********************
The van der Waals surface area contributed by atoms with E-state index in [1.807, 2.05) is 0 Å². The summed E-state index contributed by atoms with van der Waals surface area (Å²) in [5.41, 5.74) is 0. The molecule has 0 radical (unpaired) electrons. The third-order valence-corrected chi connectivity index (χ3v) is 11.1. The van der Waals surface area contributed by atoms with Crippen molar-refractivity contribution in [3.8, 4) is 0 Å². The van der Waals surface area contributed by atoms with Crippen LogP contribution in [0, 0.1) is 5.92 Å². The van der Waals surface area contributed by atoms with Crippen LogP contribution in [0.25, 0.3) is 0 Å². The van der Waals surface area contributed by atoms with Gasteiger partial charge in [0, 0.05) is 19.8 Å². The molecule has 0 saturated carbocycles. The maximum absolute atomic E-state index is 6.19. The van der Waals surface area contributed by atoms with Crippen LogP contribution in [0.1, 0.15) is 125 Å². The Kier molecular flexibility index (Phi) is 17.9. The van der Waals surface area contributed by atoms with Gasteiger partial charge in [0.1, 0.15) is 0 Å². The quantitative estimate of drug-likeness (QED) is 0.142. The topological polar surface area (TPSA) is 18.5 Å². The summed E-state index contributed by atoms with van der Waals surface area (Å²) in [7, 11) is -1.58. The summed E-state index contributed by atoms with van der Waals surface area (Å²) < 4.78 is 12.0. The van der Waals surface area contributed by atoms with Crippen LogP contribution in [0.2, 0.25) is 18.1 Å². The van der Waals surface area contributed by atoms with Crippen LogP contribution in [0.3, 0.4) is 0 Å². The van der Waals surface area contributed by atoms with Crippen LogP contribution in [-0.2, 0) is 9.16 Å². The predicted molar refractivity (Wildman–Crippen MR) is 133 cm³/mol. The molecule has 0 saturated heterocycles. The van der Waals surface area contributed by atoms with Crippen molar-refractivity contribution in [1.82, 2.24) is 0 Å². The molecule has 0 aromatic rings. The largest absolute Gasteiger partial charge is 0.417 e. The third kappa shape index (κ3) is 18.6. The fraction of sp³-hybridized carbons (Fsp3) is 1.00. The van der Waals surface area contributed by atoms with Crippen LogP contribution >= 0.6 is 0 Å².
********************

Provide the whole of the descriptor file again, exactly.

The van der Waals surface area contributed by atoms with E-state index in [1.807, 2.05) is 0 Å². The summed E-state index contributed by atoms with van der Waals surface area (Å²) in [5.41, 5.74) is 0. The molecule has 0 radical (unpaired) electrons. The third-order valence-corrected chi connectivity index (χ3v) is 11.1. The van der Waals surface area contributed by atoms with Crippen molar-refractivity contribution in [3.8, 4) is 0 Å². The van der Waals surface area contributed by atoms with Crippen LogP contribution in [0, 0.1) is 5.92 Å². The van der Waals surface area contributed by atoms with Crippen LogP contribution in [0.25, 0.3) is 0 Å². The van der Waals surface area contributed by atoms with Gasteiger partial charge in [0, 0.05) is 19.8 Å². The molecule has 0 saturated carbocycles. The maximum absolute atomic E-state index is 6.19. The van der Waals surface area contributed by atoms with Crippen LogP contribution in [0.1, 0.15) is 125 Å². The Kier molecular flexibility index (Phi) is 17.9. The van der Waals surface area contributed by atoms with Gasteiger partial charge in [0.1, 0.15) is 0 Å². The quantitative estimate of drug-likeness (QED) is 0.142. The topological polar surface area (TPSA) is 18.5 Å². The summed E-state index contributed by atoms with van der Waals surface area (Å²) in [7, 11) is -1.58. The summed E-state index contributed by atoms with van der Waals surface area (Å²) < 4.78 is 12.0. The van der Waals surface area contributed by atoms with Crippen LogP contribution in [0.2, 0.25) is 18.1 Å². The van der Waals surface area contributed by atoms with Crippen LogP contribution in [0.3, 0.4) is 0 Å². The van der Waals surface area contributed by atoms with Crippen LogP contribution in [-0.2, 0) is 9.16 Å². The predicted molar refractivity (Wildman–Crippen MR) is 133 cm³/mol. The molecule has 0 saturated heterocycles. The van der Waals surface area contributed by atoms with Crippen molar-refractivity contribution in [1.82, 2.24) is 0 Å². The molecule has 0 aromatic rings. The largest absolute Gasteiger partial charge is 0.417 e. The third kappa shape index (κ3) is 18.6. The fraction of sp³-hybridized carbons (Fsp3) is 1.00. The van der Waals surface area contributed by atoms with Crippen LogP contribution >= 0.6 is 0 Å².